The electoral map, the demographics behind President Barack Obama's re-election and the high-end tax increases that were just wrung from the Republicans give Democrats reason to believe that long-term political trends are on their side in budget negotiations.
This view ignores what is happening at the state level.
The fiscal outlook for many states is unsustainable.
This eventually may influence the politics of the national budget, both directly (through battles over federal measures to help troubled states) and indirectly (through voters' attitudes toward government).
It may take a decade or more for this dynamic to take hold, but as leaders of both parties bargain over the debt ceiling and assess their strategies for deficit talks, they should also think about the path of state finances.
The prospects should unnerve Democrats, in particular:
The 26 states that Obama carried in November tended overwhelmingly to have lower credit ratings than the 24 where he lost.
The most obvious examples are California and Illinois, two big states that are deep blue politically and deep in the red fiscally.
The pattern holds much more broadly across the states that broke for Obama rather than Republican Mitt Romney.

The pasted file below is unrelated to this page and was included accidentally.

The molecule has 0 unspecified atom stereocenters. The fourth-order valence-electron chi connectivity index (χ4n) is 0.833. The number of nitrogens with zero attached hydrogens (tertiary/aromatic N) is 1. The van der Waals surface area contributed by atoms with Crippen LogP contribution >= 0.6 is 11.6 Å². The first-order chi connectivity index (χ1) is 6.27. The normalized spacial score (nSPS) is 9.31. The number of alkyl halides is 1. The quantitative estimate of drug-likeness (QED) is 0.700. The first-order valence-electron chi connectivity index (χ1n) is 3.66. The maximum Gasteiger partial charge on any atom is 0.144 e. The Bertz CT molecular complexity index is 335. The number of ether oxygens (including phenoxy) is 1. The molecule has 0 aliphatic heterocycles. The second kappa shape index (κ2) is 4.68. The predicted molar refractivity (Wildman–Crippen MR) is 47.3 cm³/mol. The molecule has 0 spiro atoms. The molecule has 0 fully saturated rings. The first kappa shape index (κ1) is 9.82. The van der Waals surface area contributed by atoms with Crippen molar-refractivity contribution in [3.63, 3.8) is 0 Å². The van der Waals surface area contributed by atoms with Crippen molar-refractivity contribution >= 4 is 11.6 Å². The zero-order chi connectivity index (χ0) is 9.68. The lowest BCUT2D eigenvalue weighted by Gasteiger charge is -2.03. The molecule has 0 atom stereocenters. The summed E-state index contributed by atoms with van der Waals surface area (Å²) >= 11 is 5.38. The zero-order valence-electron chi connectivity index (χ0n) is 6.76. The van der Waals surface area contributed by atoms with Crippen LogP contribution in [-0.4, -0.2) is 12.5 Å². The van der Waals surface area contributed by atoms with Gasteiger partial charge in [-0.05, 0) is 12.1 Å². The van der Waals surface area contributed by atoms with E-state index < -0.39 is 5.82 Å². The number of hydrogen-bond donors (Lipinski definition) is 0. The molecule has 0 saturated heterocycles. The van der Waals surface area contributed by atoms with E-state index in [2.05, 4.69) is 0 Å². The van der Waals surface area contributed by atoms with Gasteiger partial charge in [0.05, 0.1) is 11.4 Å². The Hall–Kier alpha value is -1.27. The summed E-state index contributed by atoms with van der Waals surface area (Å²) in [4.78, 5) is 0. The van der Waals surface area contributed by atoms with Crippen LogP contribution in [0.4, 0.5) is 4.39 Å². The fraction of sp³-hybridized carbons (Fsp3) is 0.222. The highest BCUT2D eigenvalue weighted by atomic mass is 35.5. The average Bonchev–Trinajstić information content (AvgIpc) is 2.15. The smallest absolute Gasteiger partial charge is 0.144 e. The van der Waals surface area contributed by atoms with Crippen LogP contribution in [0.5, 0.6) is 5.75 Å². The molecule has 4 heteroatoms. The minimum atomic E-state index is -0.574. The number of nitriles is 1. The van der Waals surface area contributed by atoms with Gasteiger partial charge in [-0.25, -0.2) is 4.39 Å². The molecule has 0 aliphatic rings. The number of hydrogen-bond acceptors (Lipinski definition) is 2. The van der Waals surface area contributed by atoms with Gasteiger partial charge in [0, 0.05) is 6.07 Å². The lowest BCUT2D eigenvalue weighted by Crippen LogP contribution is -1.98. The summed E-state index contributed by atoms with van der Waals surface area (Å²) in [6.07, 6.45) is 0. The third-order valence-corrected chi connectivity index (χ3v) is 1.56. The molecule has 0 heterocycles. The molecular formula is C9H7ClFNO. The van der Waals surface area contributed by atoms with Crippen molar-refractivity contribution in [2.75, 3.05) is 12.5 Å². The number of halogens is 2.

To see this, imagine an electoral college in which each state's worth, rather than being dependent on its population, was instead determined by the soundness of its Standard & Poor's credit rating.
For easy comparison, the 50 states in this make-believe electoral college could be assigned a cumulative 538 points, equal to the total number of votes in its real-world counterpart.
The 13 states with the highest rating, AAA, would get 15 points each, for example; those with the next best rating (AA+) would get 12 points each, and so on.
Using this system, the states that Romney won would be sufficient to give him a strong victory in this imaginary electoral college: 278 to 260.
A simpler system, which assigned each state from zero to five points depending on which of six S&P buckets it fell in, would also give a solid victory to Romney, 94 to 88.
It would appear that Obama, who won handily in both popular and electoral votes, did so largely by carrying states that are more poorly governed fiscally.
To see the pattern another way, consider the type of state where each candidate racked up points in the real Electoral College.
Romney got 73 percent of his electoral votes from 16 states that have either AAA or AA+ ratings from S&P.
Obama received only 39 percent of his electoral votes from states with the two highest ratings, and those included swing states such as Florida, Ohio and Virginia.
Instead, the bulk of the president's electoral support - 61 percent - came from 14 financially weak states. These states had credit ratings of AA or below, and he won 13 of the 14 by at least five percentage points.